Conclusion (IMO) I appreciate Russell taking the time to write this article and bring it to the community. But his dismissal of the analytics of Crossfit neglects a very USEFUL tool.

7

wrote …

I am not interested in measuring power output to keep track of my own progress. I just keep track of my times and body weight changes to get a general idea of my progress.
However, I am competitive. And as it does for many others, competition motivates me to try harder. I get interested in power output when I compare my 6'2" 185 pound frame doing thrusters, versus the 5'8" 185 pound guy next to me.
When I look at my fran time and compare it against his I tend to give myself a little extra "credit" because I moved the weight an extra 6 inches each rep. Shouldn't I get a little credit for moving the same amount of weight an extra 45 feet? And I'm sure he is thinking the same thing every time we do wall balls. 8^)

8

wrote …

I love the article. The games don't attempt to measure power. They measure exactly what Berger is talking about: time, weight, reps.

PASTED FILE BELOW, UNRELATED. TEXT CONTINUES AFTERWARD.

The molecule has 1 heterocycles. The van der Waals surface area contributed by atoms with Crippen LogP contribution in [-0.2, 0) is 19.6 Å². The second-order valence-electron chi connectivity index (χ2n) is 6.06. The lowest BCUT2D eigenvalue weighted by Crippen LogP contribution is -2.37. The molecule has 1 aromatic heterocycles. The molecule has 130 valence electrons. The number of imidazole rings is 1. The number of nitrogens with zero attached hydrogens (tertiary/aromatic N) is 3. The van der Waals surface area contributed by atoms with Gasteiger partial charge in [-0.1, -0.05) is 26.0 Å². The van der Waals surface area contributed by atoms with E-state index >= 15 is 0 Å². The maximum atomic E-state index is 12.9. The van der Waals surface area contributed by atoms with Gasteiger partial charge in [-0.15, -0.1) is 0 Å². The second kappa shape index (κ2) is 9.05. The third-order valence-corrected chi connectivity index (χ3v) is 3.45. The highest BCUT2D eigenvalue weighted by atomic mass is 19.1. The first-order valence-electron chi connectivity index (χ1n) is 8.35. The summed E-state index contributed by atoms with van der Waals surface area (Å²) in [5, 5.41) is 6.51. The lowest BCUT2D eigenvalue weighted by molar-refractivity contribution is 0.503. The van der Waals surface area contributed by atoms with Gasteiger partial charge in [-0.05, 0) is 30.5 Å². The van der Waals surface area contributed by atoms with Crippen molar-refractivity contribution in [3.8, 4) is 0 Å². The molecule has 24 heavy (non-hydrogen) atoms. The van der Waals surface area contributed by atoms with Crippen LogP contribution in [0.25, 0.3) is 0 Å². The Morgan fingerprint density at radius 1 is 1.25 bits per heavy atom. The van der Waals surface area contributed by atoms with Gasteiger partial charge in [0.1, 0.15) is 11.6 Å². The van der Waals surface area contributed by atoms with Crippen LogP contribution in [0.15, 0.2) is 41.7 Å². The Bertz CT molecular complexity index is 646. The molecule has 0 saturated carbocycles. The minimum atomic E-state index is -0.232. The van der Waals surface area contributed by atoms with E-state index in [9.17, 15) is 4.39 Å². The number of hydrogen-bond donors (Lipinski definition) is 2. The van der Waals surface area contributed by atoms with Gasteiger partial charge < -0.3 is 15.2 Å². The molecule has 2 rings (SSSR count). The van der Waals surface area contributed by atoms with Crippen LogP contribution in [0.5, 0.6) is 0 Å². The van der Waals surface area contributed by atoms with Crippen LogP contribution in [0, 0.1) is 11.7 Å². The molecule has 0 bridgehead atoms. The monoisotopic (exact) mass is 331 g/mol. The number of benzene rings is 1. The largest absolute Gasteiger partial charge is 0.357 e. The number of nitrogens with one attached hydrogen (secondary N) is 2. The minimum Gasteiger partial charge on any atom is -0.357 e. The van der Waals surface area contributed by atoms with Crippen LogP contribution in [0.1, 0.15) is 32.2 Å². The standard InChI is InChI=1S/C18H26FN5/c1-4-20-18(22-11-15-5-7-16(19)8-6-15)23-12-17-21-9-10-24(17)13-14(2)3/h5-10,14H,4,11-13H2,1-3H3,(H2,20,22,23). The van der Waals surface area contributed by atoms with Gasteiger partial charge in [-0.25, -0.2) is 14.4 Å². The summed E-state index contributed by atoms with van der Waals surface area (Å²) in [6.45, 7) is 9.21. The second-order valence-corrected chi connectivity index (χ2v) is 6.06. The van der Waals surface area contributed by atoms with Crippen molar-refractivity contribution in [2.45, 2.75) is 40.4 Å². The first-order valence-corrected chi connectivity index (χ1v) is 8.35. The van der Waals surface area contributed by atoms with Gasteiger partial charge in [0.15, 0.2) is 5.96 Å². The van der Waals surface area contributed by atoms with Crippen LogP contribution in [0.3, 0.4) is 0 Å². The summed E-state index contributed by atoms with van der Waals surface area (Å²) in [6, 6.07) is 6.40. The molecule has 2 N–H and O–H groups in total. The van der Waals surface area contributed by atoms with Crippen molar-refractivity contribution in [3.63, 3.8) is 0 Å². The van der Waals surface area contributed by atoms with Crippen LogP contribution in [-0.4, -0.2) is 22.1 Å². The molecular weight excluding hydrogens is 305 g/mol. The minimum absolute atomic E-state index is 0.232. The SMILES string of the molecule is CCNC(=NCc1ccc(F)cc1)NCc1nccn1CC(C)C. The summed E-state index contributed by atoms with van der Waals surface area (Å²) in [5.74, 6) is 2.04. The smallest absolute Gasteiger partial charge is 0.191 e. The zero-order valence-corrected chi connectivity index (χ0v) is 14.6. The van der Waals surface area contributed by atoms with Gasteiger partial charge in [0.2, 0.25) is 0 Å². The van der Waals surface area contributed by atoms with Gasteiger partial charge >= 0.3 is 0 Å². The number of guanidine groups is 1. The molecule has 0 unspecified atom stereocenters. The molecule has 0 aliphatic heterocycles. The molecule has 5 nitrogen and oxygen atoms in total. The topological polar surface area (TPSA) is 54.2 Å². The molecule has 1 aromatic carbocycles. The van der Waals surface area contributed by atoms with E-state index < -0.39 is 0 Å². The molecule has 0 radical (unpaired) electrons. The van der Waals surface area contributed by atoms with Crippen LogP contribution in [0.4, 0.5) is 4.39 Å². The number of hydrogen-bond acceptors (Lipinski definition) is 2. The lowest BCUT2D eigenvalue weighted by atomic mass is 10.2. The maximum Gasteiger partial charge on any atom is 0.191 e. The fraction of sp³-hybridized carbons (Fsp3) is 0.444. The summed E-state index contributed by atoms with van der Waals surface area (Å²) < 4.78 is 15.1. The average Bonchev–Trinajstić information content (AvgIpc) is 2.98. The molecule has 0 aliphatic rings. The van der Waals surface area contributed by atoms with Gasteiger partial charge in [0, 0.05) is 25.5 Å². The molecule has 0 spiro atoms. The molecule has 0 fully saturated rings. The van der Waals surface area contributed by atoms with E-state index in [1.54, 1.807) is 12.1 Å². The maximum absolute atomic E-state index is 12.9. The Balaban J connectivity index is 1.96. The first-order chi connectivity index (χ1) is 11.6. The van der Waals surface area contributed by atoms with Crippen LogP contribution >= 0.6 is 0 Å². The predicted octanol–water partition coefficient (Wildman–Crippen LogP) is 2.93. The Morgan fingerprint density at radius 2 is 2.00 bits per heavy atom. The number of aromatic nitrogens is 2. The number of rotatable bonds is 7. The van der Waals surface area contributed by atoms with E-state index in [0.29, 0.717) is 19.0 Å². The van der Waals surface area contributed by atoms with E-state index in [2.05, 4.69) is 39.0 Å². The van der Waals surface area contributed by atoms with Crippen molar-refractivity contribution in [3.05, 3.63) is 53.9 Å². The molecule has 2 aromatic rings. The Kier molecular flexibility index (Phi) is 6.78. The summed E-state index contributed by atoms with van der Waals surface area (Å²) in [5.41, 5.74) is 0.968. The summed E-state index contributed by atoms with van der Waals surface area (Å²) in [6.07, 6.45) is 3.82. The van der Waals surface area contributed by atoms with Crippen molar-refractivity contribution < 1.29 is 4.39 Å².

I like the concept of graphing fitness and health. However, it seems almost like a thought experiment to me. Is it practical? Are there many benefits? Has this actually been done? I don't spend much time in the forums, so if there is something there please point me in the right direction.

9

wrote …

Russell, was hoping you would discuss the idea of using power output as a means to judge proper scaling.

Read a newby post - did an as Rx'ed Elizabeth ... in 45 mins. 2 reps per minute is clearly not enough intensity for that WOD, my conjecture is he would have improved his fitness more, and would make faster gains on Liz and other WODs, by scaling to a load that would have allowed a 15 minute or better completion.

HP output for the my last 100% Linda was 40 ft#/s, 70% Linda was 65 ft#/s, and 90% was 55 ft#/s. Those data points are invalid due to the long intervals between events, but for the sake of argument could I assume that I'm getting a better workout at the 70% scaled effort? I don't know if anyone's done the testing to find out.

Seems probable that for any given workout, there's a load that would produce the fastest gains - why wouldn't that be the load that generates the highest HP? Fits the 'intensity is the key variable' concept.

That said, I'm not interested in the concept enough to pursue it. Would rather just Rx the WOD when able.

10

replied to comment from Paul Eich

Paul,
Interesting thoughts. I'd say you've already answered your own question with the Elizabeth part. You don't need to know what the ft-lbs/min is of that Elizabeth to know scaling the next one down is probably a good idea.

Your numbers for Linda are among the most interesting applications of power calculation that I've seen. Still, though, I think any conclusion is spurious. Why?